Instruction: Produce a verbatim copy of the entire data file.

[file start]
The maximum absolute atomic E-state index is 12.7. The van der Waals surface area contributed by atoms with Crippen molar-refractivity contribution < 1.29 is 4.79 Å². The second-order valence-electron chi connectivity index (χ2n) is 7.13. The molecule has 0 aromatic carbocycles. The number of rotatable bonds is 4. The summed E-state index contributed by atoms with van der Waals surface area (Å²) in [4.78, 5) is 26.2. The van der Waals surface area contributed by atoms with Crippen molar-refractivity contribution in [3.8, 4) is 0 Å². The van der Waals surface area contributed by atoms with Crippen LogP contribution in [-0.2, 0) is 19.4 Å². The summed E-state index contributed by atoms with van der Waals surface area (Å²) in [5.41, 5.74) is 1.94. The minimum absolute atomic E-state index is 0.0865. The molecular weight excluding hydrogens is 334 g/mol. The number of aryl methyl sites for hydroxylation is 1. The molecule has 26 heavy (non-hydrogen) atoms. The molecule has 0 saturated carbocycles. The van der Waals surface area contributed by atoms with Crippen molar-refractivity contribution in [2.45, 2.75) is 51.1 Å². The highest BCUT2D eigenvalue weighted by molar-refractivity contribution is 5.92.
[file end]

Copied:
The maximum absolute atomic E-state index is 12.7. The van der Waals surface area contributed by atoms with Crippen molar-refractivity contribution < 1.29 is 4.79 Å². The second-order valence-electron chi connectivity index (χ2n) is 7.13. The molecule has 0 aromatic carbocycles. The number of rotatable bonds is 4. The summed E-state index contributed by atoms with van der Waals surface area (Å²) in [4.78, 5) is 26.2. The van der Waals surface area contributed by atoms with Crippen molar-refractivity contribution in [3.8, 4) is 0 Å². The van der Waals surface area contributed by atoms with Crippen LogP contribution in [-0.2, 0) is 19.4 Å². The summed E-state index contributed by atoms with van der Waals surface area (Å²) in [5.41, 5.74) is 1.94. The minimum absolute atomic E-state index is 0.0865. The molecular weight excluding hydrogens is 334 g/mol. The number of aryl methyl sites for hydroxylation is 1. The molecule has 26 heavy (non-hydrogen) atoms. The molecule has 0 saturated carbocycles. The van der Waals surface area contributed by atoms with Crippen molar-refractivity contribution in [2.45, 2.75) is 51.1 Å². The highest BCUT2D eigenvalue weighted by molar-refractivity contribution is 5.92.